I remember reading something about the possibility of ceramic engine components that could handle much higher temperatures without significant dimensional changes. Apparently a ceramic engine block with ceramic pistons wouldn't even require piston rings because the piston could be so closely sized to the cylinder. Such an engine could operate in the 400-500 deg F range and would need no cooling system.
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Old 06-27-2007, 12:13 PM   #6
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I've read that ICEs are most efficient at their point of maximum torque. Is this the same point as peak BTE?
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Old 06-27-2007, 05:15 PM   #7
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Nascar gets

In the past I have been around some Nascar teams and they said that they could get around 4.9 MPG with an average lap speed of the high 180's.

What would that translate to with all the factors for mpg at 60 mph?

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Old 06-27-2007, 05:48 PM   #8
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I have no problem maintaining 89mpg at 65mph when the temps are in the upper 80's F. I wonder how much better my mileage would be if I didn't have an engine with 240,000 miles on it with low compression (or if I had the VX ICE or a Kubota diesel installed).
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Old 06-27-2007, 06:07 PM   #9
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-Max torque used to be around peak BTE for SOHC engines, but with the relatively flat torque curves of modern DOHC engines this isn't the case. A good rule of thumb is that peak BTE will be at ~2-3k rpm and near peak load.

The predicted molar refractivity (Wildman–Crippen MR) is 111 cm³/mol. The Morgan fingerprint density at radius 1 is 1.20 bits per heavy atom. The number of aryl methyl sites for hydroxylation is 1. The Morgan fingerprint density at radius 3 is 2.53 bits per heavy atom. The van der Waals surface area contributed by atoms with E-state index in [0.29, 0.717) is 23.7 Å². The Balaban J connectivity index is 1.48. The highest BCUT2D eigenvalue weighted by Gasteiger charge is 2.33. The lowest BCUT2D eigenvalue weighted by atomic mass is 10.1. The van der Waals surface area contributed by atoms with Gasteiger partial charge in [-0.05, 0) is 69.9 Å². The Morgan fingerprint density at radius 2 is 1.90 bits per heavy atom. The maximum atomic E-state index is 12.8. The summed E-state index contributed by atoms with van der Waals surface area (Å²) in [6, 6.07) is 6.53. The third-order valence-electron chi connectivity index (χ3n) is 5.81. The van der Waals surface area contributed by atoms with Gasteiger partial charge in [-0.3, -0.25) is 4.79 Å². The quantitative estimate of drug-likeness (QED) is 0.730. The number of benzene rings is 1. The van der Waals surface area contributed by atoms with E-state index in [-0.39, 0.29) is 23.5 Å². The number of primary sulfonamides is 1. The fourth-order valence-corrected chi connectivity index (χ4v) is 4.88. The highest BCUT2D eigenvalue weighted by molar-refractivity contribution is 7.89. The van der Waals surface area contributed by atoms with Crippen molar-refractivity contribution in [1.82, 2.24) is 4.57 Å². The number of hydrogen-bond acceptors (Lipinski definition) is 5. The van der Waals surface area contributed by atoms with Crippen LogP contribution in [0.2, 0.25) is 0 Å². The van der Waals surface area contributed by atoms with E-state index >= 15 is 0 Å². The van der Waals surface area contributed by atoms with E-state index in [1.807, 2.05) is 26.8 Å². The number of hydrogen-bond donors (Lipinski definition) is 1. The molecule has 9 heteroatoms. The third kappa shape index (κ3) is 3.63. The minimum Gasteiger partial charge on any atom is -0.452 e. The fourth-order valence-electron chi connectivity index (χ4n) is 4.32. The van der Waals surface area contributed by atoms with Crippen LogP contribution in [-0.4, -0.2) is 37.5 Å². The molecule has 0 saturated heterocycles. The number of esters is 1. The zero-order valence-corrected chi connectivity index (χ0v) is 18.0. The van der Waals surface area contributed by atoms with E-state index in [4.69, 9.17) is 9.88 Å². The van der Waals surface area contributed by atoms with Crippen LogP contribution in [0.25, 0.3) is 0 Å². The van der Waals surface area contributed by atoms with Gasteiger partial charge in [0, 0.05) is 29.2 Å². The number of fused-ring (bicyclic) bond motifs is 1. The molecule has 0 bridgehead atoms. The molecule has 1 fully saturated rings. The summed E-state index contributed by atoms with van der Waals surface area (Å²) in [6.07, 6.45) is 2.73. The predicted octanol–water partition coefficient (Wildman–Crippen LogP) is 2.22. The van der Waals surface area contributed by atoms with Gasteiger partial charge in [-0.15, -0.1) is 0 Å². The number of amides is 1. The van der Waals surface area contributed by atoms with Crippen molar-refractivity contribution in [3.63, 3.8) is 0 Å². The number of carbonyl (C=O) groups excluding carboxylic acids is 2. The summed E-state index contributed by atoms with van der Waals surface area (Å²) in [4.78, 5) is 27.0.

-High speed race cars are generally at near peak efficiency because the force due to aerodynamic drag is maybe 40 times greater than when cruising at 60mph, if they were to cruise at 60mph, engine efficiency would drop, but vehicle efficiency would increase, and they'd probably be in the 20-40mpg range imo.

-High mileage really won't hurt efficiency much ,unless the engine is literally bleeding oil. If we increase our vehicle efficiency, we'll decrease engine efficiency, and can't maximize engine efficiency and vehicle efficiency w/o changing the gearing.
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Old 06-28-2007, 07:35 AM   #10
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Northboundtrain,
You and I must have read the same article in something like Popular Science 25 years ago. Still no sign of ceramic engines. I love the idea, though.

Basjoos,
It seems to me that a car with aerodynamics like yours, a 40 hp peak ICE, and 40 hp of electric motor, could easily see 100 mpg and be very pleasant to drive in all situations.